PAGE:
write every day

Jeff Goins is a writer I admire. He runs a successful business using his talents and skills and he wants to help others achieve the same. I have read his book, The Art of Work, and I’ve pre-ordered Real Artists Don’t Starve. Jeff subscribes to the idea that everyone has a calling and that it will manifest itself throughout your life until you acknowledge it and do something about it.

This is such a powerful message for me because I recently quit my job to write full-time. I was in a toxic work environment and I was feeling the effects physically, mentally, and emotionally. After reading Jeff’s book, The Art of Work, I realized how loudly my calling was screaming for my attention. The fact is, I don’t just want to write, I need to write.

As I’ve recovered over the past six months from various physical and mental manifestations of chronic stress, my writing has been sporadic, in fits and spurts, as I’ve found the energy to concentrate. I also found that the momentum of my recovery coincided with how much or how little I wrote.

I recently listened to a podcast by Jeff called The Portfolio Life, episode 120: The Hidden Benefits to Writing Daily and Blogging Consistently (available on iTunes and Castbox, among others). If there is one thing to take from this episode is that if you want to improve your skill in writing, you must write daily. Just like exercising daily improves your overall health, the health of your writing will benefit from daily practice.

Now I admit, I’ve heard this before. In her book, Thunder and Lightning, author Natalie Goldberg also prescribes daily writing practice. I think that the difference today is that we can be accountable in the public forum of a blog. If I write and publish every day, even if I only have one loyal reader, at least someone is reading. I have to show up and fulfill my end of the bargain.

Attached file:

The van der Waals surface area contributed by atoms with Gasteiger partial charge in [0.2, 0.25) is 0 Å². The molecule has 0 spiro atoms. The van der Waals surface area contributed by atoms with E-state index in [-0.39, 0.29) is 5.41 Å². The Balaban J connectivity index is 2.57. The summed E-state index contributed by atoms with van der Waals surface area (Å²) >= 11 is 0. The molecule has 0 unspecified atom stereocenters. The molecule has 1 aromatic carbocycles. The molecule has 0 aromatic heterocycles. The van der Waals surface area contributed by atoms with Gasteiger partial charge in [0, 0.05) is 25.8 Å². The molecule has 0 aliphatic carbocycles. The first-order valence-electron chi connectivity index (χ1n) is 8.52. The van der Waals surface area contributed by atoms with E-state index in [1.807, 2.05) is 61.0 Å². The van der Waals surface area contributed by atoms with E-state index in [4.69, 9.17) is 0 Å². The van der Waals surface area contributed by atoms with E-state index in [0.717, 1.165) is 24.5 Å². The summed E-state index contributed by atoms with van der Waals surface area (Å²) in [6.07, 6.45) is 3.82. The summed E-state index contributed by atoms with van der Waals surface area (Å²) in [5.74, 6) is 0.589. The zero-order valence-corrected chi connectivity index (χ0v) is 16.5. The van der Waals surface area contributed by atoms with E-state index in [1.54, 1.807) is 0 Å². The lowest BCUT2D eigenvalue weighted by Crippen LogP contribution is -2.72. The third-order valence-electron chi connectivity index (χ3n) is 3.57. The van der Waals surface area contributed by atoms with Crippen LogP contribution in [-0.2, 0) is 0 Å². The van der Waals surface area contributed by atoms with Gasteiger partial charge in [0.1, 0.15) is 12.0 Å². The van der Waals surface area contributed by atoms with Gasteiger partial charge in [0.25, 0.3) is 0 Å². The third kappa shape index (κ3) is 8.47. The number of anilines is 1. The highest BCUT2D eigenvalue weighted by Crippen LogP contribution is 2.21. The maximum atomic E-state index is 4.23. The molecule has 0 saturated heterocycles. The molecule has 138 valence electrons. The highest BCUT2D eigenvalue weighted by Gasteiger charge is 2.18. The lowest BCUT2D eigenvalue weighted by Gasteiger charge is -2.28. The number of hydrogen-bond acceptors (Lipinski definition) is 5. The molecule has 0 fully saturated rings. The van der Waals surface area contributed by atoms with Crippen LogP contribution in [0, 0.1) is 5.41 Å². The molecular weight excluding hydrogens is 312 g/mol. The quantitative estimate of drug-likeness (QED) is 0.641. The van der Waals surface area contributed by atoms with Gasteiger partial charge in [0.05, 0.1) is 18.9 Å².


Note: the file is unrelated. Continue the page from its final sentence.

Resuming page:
The best type of writing practice is done in public.

~Jeff Goins

However, a tendency of writers is to covet our favourite passages and ideas and hoard them in private until we are ready to reveal them to the world.

But, as William Faulkner said, “In writing, you must kill your darlings.” I don’t think he meant it literally. As a writer, my darlings often don’t see the light of day, remaining untarnished by public opinion. Exposing your darlings to scrutiny is akin to offering your lambs to the lion. We worry that they won’t survive.

But it is the only way to truly grow and evolve as a writer, and, in fact, creativity breeds more creativity. In her book, The Writing Life, Annie Dillard tells writers to “empty the well”, to leave the writing practice having given it your all. We often worry that if we share our best work, we will never come up with something better or even as good. Don’t fear, Annie says, the well will always fill up again with fresher, purer spring water from below.

Always share the best work you currently have. Never save it for later.

~Chris Guillebeau

So, dear reader(s), I pledge to show up and publish every day. I hope you will not get tired of me, but if you do, feedback is welcome. Let me know if my words resonate with you, and if they don’t, please tell me why.